Amadeus Fernando Pagente also known as Pura Luka Vega is put behind bars by the Manila Police District following their performance of a rock rendition of The Lord’s Prayer dressed as Jesus Christ (Photo | AFP/GettyImages /Jam Rosa)

These are just some of the events that led the country to recognize the world of the drag community more. Drag has always been present in the Philippines; in fact, it was initially featured in local media in the late 1990s when Dolphy Quizon, the country’s comedy king, played a hyperfeminine homosexual man in one of his films, “Ang Nanay Kong Tatay,” which debuted in 1978. Additionally, Eat Bulaga’s segment, ‘Doble Kara’, which lasted from 1993 to 2000, showcased talented contestants dressing one-half of their bodies as men while the other half was dressed in female garments. These days, there are several different drag-themed shows and competitions. One well-known example is Drag Race Philippines, a spin-off of RuPaul’s Drag Race, where different drag artists compete in various tasks that test their abilities, creativity, and talents.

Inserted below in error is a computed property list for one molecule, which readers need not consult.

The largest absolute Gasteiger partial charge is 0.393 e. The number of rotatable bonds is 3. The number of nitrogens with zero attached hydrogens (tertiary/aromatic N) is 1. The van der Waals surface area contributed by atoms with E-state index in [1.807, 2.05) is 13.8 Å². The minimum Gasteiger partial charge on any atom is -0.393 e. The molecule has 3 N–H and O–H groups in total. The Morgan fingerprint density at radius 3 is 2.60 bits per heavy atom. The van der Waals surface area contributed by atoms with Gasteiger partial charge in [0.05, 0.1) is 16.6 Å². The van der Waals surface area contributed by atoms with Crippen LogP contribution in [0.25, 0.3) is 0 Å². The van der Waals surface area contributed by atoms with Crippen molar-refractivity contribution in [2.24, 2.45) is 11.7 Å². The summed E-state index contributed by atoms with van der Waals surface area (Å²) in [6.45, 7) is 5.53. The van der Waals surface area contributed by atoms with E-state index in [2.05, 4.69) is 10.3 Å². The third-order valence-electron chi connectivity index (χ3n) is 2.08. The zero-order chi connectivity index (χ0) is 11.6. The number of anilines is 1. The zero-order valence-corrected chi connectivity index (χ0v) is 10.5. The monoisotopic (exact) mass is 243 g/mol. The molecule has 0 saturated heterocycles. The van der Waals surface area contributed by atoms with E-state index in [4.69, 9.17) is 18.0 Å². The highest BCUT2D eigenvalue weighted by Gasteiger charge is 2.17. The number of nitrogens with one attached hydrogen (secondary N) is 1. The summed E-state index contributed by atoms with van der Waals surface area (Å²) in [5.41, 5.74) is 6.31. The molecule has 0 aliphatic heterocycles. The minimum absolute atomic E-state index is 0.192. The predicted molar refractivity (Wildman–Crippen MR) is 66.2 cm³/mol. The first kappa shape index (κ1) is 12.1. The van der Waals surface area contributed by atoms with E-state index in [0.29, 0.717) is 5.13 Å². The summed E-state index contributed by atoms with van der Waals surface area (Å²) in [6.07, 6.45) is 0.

A drag artist who is studying at the University of Makati (UMak) shared their feelings on the topic of drag.

  “Masaya kasi parang nag-create siya ng other world para sa akin and doon ko na eexpress yung sarili ko.”  

Another statement from a UMak alumni who is starting their career as a drag artist said, “Masaya when doing drag lalo na kapag nagpeperform ka sa madaming tao, nagkakaroon ng connection with your audience” 

In addition, they expressed their driving force behind drag, 

“I’m very passionate about doing drag and it motivates me more to see so many young artists…and it’s a safe place for us.”

For these two drag artists from UMak, engaging in it presents its own set of challenges,

“Yes, lalo na di tanggap ng family ko yung pagmamake-up and everything”  pointing out the problems about family’s acceptance.

“Drag is not easy, make up, outfit and performances mahirap siya [para sa] mga nag-uumpisa pa lang. At makaka-encounter ka ng mga taong homophobic at mararanasan mo yung discrimination kahit saan. Kaya kailangan mo maging matapang na harapin yung mga challenges na yun”